dialogue

[dahy-uh-lawg, -log]
noun
1.
conversation between two or more persons.
2.
the conversation between characters in a novel, drama, etc.
3.
an exchange of ideas or opinions on a particular issue, especially a political or religious issue, with a view to reaching an amicable agreement or settlement.
4.
a literary work in the form of a conversation: a dialogue of Plato.
verb (used without object), dialogued, dialoguing.
5.
to carry on a dialogue; converse.
6.
to discuss areas of disagreement frankly in order to resolve them.
verb (used with object), dialogued, dialoguing.
7.
to put into the form of a dialogue.
Also, dialog.


Origin:
1175–1225; Middle English < Old French dïalogue, Latin dialogus < Greek diálogos. See dia-, -logue

dialoguer, noun
self-dialog, noun
self-dialogue, noun
underdialogue, noun
Dictionary.com Unabridged
Based on the Random House Dictionary, © Random House, Inc. 2014.
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Collins
World English Dictionary
dialogue or dialog (ˈdaɪəˌlɒɡ)
 
n
1.  conversation between two or more people
2.  an exchange of opinions on a particular subject; discussion
3.  the lines spoken by characters in drama or fiction
4.  a particular passage of conversation in a literary or dramatic work
5.  a literary composition in the form of a dialogue
6.  a political discussion between representatives of two nations or groups
 
vb
7.  (tr) to put into the form of a dialogue
8.  (intr) to take part in a dialogue; converse
 
[C13: from Old French dialoge, from Latin dialogus, from Greek dialogos, from dialegesthai to converse; see dialect]
 
dialog or dialog
 
n
 
vb
 
[C13: from Old French dialoge, from Latin dialogus, from Greek dialogos, from dialegesthai to converse; see dialect]
 
dialogic or dialog
 
adj
 
'dialoguer or dialog
 
n

Collins English Dictionary - Complete & Unabridged 10th Edition
2009 © William Collins Sons & Co. Ltd. 1979, 1986 © HarperCollins
Publishers 1998, 2000, 2003, 2005, 2006, 2007, 2009
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Etymonline
Word Origin & History

dialogue
early 13c., "literary work consisting of a conversation between two or more people," from O.Fr. dialoge, from L. dialogus, from Gk. dialogos, related to dialogesthai "converse," from dia- "across" + legein "speak" (see lecture). Sense broadened to "a conversation" c.1400.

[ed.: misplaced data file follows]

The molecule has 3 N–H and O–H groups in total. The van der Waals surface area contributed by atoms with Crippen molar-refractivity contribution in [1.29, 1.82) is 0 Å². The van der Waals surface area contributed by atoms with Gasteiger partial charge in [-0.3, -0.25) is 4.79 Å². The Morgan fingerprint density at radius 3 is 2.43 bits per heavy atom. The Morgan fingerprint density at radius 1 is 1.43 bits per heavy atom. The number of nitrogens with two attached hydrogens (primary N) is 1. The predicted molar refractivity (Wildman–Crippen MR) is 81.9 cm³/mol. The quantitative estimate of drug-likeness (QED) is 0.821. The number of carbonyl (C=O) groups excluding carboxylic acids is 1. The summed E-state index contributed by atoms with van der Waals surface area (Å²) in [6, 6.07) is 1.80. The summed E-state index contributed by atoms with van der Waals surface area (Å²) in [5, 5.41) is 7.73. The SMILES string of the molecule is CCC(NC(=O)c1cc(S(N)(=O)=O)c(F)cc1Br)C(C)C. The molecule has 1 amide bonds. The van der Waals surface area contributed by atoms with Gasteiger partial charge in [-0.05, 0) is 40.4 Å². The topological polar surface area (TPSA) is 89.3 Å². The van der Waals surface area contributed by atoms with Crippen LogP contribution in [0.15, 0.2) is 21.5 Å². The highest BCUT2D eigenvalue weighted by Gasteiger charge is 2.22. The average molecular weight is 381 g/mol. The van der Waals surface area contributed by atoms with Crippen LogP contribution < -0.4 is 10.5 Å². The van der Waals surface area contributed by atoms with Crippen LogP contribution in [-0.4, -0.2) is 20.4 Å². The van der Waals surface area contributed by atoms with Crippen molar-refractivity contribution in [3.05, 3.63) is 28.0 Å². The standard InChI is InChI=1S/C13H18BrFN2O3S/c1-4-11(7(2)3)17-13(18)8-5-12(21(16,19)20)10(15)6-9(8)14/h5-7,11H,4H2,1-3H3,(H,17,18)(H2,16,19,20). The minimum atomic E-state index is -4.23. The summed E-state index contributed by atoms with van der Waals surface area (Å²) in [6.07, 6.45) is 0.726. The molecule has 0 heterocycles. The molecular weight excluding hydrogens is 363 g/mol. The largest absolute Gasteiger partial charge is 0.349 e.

Mistaken belief that it can only mean "conversation between two persons" is from confusion of dia- and di-.
Online Etymology Dictionary, © 2010 Douglas Harper
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Encyclopedia Britannica
Encyclopedia

dialogue

in its widest sense, the recorded conversation of two or more persons, especially as an element of drama or fiction. As a literary form, it is a carefully organized exposition, by means of invented conversation, of contrasting philosophical or intellectual attitudes. The oldest known dialogues are the Sicilian mimes, written in rhythmic prose by Sophron of Syracuse in the early 5th century BC. Although none of these has survived, Plato knew and admired them. But the form of philosophic dialogue that he perfected by 400 BC was sufficiently original to be an independent literary creation. With due attention to characterization and the dramatic situation from which the discussion arises, it develops dialectically the main tenets of Platonic philosophy. To Lucian in the 2nd century AD the dialogue owes a new tone and function. His influential Dialogues of the Dead, with their coolly satirical tone, inspired innumerable imitations in England and France during the 17th and 18th centuries, e.g., dialogues by the French writers Bernard de Fontenelle (1683) and Francois Fenelon (1700-12).

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Encyclopedia Britannica, 2008. Encyclopedia Britannica Online.
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Example sentences
This dialogue itself serves as evidence of the sort of rich conversation that
  was impossible a decade ago.
The exhibit considers how designers seek to enable a nonverbal dialogue through
  clever design.
The picture shows on a small screen and the technician can run it frame by
  frame as he listens to the dialogue.
Even if the generals do release her, they have made it abundantly clear that
  they are not interested in dialogue.
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